Case study 2: Hari is a successful entrepreneur and usually an additional rate taxpayer. He sells his business for £5 million in March 2020 and decides to live on the proceeds for a year or two. He would like to make a donation of £500,000 to charity but knows his income will be relatively low in 2020-21, so he would not pay enough tax to cover the Gift Aid element of the donation. He makes the donation in June 2020 and, when preparing his return for the 2019-20 tax year, decides to carry back the contribution to that year. He can claim additional rate tax relief on a gross contribution of £625,000.

The election is subject to a number of constraints which can create compliance issues.

For example, the election (normally made on the individual’s Self Assessment tax return) must be made on or before the date the individual files that tax return with HMRC and cannot be changed after that has been done.

Although this does give some certainty to HMRC, there is a difference between this and the general ability to be able to amend a tax return within one year of the normal filing deadline.

This seems odd, particularly as other entries in the tax return may need to be amended within normal timescales, perhaps through no fault of the taxpayer, which could affect the Gift Aid position (for example by creating a Gift Aid tax charge, if the taxpayer’s net income were reduced).

Another issue is that the election must relate to the whole of a specific Gift Aided donation, as there is no scope to carry back only part of the Gift Aided amount. This has the merit of simplicity, but can lead to unnecessary complication, perhaps because, when the donation is made, it is not always certain at that time how much can be carried back. Respondents said this could encourage taxpayers to delay filing their returns until very near the filing deadline.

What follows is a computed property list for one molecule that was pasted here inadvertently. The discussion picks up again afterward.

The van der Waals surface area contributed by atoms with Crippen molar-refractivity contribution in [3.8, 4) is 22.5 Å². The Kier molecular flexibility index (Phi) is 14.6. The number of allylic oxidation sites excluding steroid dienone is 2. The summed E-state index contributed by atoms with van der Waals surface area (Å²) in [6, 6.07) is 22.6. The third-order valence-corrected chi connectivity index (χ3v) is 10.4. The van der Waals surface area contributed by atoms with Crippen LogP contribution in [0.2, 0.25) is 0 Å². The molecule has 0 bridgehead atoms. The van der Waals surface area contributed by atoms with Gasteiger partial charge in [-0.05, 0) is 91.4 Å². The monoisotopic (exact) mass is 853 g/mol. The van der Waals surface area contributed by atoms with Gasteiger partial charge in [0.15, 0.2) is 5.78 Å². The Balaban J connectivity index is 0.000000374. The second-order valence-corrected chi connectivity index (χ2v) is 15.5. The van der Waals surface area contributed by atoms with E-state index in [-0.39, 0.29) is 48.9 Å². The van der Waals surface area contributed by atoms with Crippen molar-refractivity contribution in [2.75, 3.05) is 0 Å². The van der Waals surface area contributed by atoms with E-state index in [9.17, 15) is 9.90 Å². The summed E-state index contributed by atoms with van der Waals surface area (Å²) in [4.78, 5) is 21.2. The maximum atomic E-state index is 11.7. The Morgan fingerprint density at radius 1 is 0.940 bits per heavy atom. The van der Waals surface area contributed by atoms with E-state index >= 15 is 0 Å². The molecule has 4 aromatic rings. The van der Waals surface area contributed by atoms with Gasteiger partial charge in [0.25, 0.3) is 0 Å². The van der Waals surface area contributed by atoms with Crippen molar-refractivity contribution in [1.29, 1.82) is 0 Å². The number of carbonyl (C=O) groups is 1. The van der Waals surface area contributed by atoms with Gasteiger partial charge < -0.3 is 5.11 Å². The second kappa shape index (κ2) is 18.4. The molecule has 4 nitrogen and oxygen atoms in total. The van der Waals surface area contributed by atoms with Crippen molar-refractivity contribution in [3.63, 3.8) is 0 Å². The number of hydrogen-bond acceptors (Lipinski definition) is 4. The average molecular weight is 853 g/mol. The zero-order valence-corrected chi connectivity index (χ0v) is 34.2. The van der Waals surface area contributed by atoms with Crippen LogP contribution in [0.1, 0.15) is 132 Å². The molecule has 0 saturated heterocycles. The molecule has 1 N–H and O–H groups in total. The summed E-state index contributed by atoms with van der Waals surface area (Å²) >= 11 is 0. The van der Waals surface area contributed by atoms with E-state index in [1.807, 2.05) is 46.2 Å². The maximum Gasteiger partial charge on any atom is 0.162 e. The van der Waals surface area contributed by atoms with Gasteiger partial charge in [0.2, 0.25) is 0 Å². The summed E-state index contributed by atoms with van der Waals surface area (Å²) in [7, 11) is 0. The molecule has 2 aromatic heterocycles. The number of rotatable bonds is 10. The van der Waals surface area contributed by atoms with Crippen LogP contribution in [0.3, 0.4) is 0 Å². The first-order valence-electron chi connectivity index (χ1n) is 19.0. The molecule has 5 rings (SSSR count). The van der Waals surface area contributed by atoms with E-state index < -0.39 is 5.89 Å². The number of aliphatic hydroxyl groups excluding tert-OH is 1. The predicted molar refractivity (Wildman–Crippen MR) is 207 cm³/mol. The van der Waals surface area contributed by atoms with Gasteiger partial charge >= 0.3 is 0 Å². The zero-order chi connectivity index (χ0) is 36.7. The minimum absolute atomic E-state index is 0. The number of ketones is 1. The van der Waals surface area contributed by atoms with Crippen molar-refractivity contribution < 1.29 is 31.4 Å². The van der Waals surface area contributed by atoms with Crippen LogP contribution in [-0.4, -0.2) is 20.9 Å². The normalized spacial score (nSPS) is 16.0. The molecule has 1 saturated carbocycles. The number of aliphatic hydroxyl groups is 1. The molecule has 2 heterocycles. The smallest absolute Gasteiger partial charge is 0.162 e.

Or it may be that a taxpayer has filed their return early but has had a subsequent change of circumstances.

Case study 3: Andy is a restaurant manager and makes Gift Aid contributions of £1,200 in late April each year to his favourite charity. He is a higher rate taxpayer and filed his 2019-20 tax return in May 2020, including the Gift Aid payment made in late April 2019. In June 2020 he was made redundant. Rather than looking for another job he decides to take on parental responsibilities so his wife can work full-time. His 2020-21 income is likely to be less than his personal allowance, and he is unlikely to have a tax liability in 2020-21. As he cannot carry back the £1,200 Gift Aid contribution made in late April 2020 to 2019-20 (because his 2019-20 tax return has already been filed) it is likely he will need to pay HMRC tax of £300 – which is basic rate tax on the net Gift Aid payment of £1,200 – when filing his 2020-21 tax return.

The current measures apply to all levels of Gift Aid donations, so the legislation does cause some complexity particularly when smaller donations are in point. One concern is that advisors may feel they need to consider the carry back election for their clients, often where small amounts are involved, perhaps incurring additional costs for little overall benefit.